Daisypath Anniversary tickers

Daisypath Anniversary tickers

Saturday, January 1, 2011


Every new year people make resolutions to change aspects of themselves they believe are negative.  
A majority of people revert back to how there were before and feel like failures.  
This year I challenge you to a new resolution.  
I challenge you to just be yourself.
Aisha Elderwyn

It's easy to find flaws in one's self, and in others.  I've certainly never had a shortage of things about myself I was unhappy with, things that needed "fixing." And of course there's nothing wrong with wanting to be better.  But I'm not sure that focusing on flaws is always the best approach.

There's reason to look for the good, too -- to appreciate and be yourself.  To look for the uniqueness, the skills, the talents that make up you, and develop those.   

I think back on how much my life has changed in the last few years, and it gives me touchstones, where I was and where I am now. I like to see those changes; it helps me realize how far I've come.  Even more than looking back, though, I like the joy of each day, and of looking forward. 

Still, I'll never entirely leave breast cancer behind, even if I die with no recurrence; ask anyone who's been through it.  It becomes a part of who you are.  Only a part, but still, a part.   It will never be a friend or a gift (I just can't call cancer a gift. Really?  It's something you would wrap up and give to a loved one?  I don't think so.).  But it has introduced me to a sisterhood of women who know what it's like to stare at our own mortality and cry, and then show up anyway, and walk through the fear. It's given me an ever-deepening appreciation for the spirit and courage of people, and for the things that make each person uniquely themselves.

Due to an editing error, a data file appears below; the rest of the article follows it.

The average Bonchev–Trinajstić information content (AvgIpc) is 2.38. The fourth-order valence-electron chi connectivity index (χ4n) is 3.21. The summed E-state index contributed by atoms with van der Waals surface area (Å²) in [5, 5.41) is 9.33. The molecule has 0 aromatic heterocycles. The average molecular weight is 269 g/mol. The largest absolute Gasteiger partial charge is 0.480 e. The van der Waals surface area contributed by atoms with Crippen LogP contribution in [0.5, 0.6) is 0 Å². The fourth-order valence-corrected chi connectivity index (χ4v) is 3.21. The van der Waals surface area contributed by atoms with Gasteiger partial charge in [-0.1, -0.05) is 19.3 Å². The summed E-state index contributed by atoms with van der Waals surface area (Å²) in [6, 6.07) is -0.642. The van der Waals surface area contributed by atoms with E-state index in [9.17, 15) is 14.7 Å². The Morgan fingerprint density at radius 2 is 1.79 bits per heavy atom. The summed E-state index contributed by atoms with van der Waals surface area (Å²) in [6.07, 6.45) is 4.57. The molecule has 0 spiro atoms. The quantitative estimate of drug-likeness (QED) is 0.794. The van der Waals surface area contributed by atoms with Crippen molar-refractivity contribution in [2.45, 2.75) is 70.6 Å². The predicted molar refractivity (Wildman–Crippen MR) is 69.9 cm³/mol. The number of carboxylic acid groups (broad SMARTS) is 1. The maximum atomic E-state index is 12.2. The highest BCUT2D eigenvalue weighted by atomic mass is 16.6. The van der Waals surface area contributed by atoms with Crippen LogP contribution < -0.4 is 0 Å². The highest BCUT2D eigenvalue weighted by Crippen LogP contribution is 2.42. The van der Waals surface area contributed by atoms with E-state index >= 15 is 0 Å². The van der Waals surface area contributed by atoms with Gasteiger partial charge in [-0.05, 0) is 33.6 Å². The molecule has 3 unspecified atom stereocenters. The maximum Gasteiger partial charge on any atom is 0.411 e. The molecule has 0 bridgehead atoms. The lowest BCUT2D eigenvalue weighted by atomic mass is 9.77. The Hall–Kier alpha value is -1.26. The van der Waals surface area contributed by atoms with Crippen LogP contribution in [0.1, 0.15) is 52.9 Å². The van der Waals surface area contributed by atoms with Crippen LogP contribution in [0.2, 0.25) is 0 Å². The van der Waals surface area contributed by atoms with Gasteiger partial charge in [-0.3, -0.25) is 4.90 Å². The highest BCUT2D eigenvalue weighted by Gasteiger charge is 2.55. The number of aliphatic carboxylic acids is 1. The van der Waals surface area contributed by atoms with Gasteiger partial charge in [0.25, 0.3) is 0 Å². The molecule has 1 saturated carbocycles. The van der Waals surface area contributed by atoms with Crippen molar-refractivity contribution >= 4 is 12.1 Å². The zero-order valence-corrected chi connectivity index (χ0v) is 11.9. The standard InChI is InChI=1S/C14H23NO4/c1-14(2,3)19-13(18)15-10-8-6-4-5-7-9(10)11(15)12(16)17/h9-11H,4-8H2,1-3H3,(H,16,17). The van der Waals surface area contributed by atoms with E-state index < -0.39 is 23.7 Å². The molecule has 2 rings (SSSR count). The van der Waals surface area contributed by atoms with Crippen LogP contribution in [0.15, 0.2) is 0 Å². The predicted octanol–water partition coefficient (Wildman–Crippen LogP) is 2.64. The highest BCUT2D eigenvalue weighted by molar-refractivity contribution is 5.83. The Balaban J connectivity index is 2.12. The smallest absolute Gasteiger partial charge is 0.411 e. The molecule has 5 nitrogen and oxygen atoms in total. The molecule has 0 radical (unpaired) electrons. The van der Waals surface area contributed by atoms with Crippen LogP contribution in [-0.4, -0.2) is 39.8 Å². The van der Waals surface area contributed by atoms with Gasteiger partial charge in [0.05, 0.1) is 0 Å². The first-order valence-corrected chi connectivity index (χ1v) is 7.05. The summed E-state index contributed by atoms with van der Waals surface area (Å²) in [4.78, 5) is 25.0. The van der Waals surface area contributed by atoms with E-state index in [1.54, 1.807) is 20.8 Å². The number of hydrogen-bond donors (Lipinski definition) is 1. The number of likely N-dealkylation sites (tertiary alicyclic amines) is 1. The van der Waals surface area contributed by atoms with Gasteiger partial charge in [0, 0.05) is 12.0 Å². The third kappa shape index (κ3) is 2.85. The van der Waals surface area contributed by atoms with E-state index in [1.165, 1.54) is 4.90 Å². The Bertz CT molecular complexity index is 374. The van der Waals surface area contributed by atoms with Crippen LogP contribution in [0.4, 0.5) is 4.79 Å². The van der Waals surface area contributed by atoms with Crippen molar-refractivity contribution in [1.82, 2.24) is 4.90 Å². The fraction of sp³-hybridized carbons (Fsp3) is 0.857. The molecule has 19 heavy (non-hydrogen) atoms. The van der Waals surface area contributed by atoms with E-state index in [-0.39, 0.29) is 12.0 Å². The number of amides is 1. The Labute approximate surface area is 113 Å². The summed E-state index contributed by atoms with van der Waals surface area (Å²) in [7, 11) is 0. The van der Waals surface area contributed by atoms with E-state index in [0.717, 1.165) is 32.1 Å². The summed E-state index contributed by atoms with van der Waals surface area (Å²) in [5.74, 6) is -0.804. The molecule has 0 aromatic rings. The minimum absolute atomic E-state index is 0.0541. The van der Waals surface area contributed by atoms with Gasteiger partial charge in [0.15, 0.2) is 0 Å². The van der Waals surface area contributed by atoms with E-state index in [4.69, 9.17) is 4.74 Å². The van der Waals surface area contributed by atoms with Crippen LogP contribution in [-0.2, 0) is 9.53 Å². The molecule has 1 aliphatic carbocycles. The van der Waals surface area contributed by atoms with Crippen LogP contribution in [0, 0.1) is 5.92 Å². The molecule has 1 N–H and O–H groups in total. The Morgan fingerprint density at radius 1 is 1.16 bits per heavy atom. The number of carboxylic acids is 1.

Most of all, it's a part of my life I can embrace instead of deny.  Every day I see the scars.   They remind me of my cancer, yes; and some days they bring back memories of treatment.  Only as I gain distance am I getting an appreciation for just how difficult and horrible that time was.  But most days  I don't dwell on cancer; it gets little more attention than the passing glance at my scars in the shower.  I'm reminded that cancer and that experience is part of me. Like all experiences, it has impacted me.  And I've chosen to take that experience to focus on what is best in my life and shed much of what isn't. 

And I'm reminded of my strength.  I'm reminded of my faith, my belief in my ability to get through things -- even cancer -- and come out on the other side.  Scarred, perhaps, but also stronger and hopefully a little better, a little more compassionate, a little more understanding, a little more patient.  Hopefully also a little more myself:  a little more appreciation for the parts of me that are unique and mine to develop and cherish, and a little more appreciation for the parts of me that I have in common with others, and with the universe.

We spend January 1 walking through our lives, 
room by room,
drawing up a list of work to be done, 
cracks to be patched.  
Maybe this year, to balance the list, 
we ought to walk through the rooms of our lives... 
not looking for flaws, but for potential.
Ellen Goodman

I can't imagine I will ever stop looking for flaws in the rooms of my life, but I hope I can focus at least as much on the potential and the good.

Here's to a year of health, joy, and potential for us all!

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